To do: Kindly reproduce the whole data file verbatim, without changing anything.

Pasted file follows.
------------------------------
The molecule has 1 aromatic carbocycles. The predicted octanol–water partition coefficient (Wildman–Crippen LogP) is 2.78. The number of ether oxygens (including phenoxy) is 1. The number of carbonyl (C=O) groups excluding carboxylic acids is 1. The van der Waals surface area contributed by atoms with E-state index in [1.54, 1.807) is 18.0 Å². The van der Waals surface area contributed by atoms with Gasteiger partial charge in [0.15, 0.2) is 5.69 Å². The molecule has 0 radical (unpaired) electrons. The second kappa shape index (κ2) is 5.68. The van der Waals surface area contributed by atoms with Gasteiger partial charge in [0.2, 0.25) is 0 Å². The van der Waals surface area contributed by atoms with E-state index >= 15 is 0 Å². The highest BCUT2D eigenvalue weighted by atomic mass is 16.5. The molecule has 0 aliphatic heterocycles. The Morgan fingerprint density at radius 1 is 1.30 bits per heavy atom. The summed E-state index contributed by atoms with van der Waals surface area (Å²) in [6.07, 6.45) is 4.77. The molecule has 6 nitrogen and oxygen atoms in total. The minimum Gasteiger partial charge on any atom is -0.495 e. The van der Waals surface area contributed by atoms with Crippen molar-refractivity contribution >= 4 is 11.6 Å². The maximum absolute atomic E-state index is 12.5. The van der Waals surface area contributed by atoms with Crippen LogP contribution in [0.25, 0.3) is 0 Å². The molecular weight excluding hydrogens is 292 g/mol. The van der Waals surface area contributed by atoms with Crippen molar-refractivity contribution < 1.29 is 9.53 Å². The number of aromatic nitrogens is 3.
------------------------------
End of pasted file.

The molecule has 1 aromatic carbocycles. The predicted octanol–water partition coefficient (Wildman–Crippen LogP) is 2.78. The number of ether oxygens (including phenoxy) is 1. The number of carbonyl (C=O) groups excluding carboxylic acids is 1. The van der Waals surface area contributed by atoms with E-state index in [1.54, 1.807) is 18.0 Å². The van der Waals surface area contributed by atoms with Gasteiger partial charge in [0.15, 0.2) is 5.69 Å². The molecule has 0 radical (unpaired) electrons. The second kappa shape index (κ2) is 5.68. The van der Waals surface area contributed by atoms with Gasteiger partial charge in [0.2, 0.25) is 0 Å². The van der Waals surface area contributed by atoms with E-state index >= 15 is 0 Å². The highest BCUT2D eigenvalue weighted by atomic mass is 16.5. The molecule has 0 aliphatic heterocycles. The Morgan fingerprint density at radius 1 is 1.30 bits per heavy atom. The summed E-state index contributed by atoms with van der Waals surface area (Å²) in [6.07, 6.45) is 4.77. The molecule has 6 nitrogen and oxygen atoms in total. The minimum Gasteiger partial charge on any atom is -0.495 e. The van der Waals surface area contributed by atoms with Crippen molar-refractivity contribution >= 4 is 11.6 Å². The maximum absolute atomic E-state index is 12.5. The van der Waals surface area contributed by atoms with Crippen LogP contribution in [0.25, 0.3) is 0 Å². The molecular weight excluding hydrogens is 292 g/mol. The van der Waals surface area contributed by atoms with Crippen molar-refractivity contribution < 1.29 is 9.53 Å². The number of aromatic nitrogens is 3.